For the artwork you work together with your wife Sandra. Can you tell a bit more about this?
I already had the idea of the two colours, the red and black, because I think it is a strong combination. I like the combination of these colours and I think they represent the sound on this album. That was the first idea and then I asked her to make some samples and examples with paintings. She is a photographer, so she works digitally. I am happy with the result. It looks like a kind of dust cloud or something. The colours tell me the feeling, I like the haziness. There is not much information either.
Another thing that struck me, are the short interludes. What is the reason for those short songs?
That is something that I had in mind when I started writing this album, to have those kinds of calm interludes between the heavy songs. I really like the style of both heavy and calm music, but then also I liked to have these interludes between, because I think when you listen to the heavy song, these interludes kind of bring you back again to start a new one full of heavy sounds. It is a bit like a rollercoaster. Up with the heavy song, you go down with the interludes, you go up with the heavy one again and so on. It is done to make it a pleasant listening adventure for the listener as well.
In these times when people have few visuals experiences with music, video clips might become more important. Do you see that the same way as I?
Yes. Video was very important back in the days, in the eighties and nineties, then the interest for videos went down in 2000 or so, but now it is getting important again for a band for sure. People are always looking on their phone, for images. They get all the information on the phone or the computer. Indeed, it is playing a very important role again in music as well.
What about the making of the two new videos, for ‘Chain Of Command’ and a lyric video for ‘New Age Of Dark’?
‘Chain Of Command’ was done first. I got an idea and I got help from a friend of mine, shooting the video and editing it. I am very happy with it, it comes very close to my main idea. The second one is a lyric video and I made it myself, that one for ‘New Age Of Dark’. It is just images with paint into water, trying to get some emotions with the colours. It is a lyric video, but not something very technical. I think it is okay though.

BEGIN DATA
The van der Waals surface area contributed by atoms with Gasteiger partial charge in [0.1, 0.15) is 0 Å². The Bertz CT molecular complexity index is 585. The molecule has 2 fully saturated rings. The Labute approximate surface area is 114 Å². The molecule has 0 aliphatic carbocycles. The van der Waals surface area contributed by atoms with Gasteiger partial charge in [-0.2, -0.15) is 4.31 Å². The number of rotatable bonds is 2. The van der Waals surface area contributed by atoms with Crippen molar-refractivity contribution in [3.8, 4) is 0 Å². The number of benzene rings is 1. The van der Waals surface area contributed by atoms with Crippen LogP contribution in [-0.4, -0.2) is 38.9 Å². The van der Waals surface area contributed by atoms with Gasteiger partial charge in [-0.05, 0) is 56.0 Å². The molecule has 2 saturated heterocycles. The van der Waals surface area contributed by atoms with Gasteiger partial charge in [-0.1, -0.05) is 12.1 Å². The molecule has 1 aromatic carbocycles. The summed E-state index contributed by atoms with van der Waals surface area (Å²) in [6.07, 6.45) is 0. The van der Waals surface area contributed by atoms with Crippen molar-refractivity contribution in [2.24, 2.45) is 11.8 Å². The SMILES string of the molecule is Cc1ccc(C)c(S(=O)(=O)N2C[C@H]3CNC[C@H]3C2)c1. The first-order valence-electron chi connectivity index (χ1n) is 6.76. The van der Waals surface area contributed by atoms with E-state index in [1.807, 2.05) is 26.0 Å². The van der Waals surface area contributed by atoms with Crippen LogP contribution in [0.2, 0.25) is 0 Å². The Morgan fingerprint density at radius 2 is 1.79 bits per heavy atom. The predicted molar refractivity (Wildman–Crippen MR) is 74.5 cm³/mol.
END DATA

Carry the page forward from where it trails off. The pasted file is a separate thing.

Can we say that you get involved and become experienced into all kinds of art in the end?
Yes, since I started with this band I am involved in almost everything, so I learn a lot.
What came closest to your heart to discover?
I really enjoyed doing all those things, especially the video. Images and so. I have never done that before, but I like to learn more, for sure. It is a new world for me, I am not a professional in making videos, but it is something that I like to keep doing and see if I can develop my skills of it.
Let us hope that you can support this album with live concerts. Is there something in the pipeline?
Well, we don’t have anything yet. I think once the album is out, it would be easier to start looking at that. I think we are still on the Prognosis festival 2022. I hope at least in 2022 or 2023 we can make some nice shows and festivals. That would be nice.
What about the situation with Opeth?
Well, once we start touring with Opeth, that is my main concern. White Stones is not a band that will be touring so much. I will do some shows in between the free time I have from Opeth, it all depends how it goes with Opeth. We surely hope to start touring as soon as we can. We have plans at least, let us see if they can happen, but with White Stones it all depends on Opeth, that is my main act. I have to look if I have some time in between. I don’t want to do things in a rush either. With White Stones I just want to do things in a nice way, you know, without pressure. If I have time to rehearse doing a proper show, without thinking I have to fly with Opeth the day after, or something like that. So it all depends on what I am doing with Opeth, let us put that straight.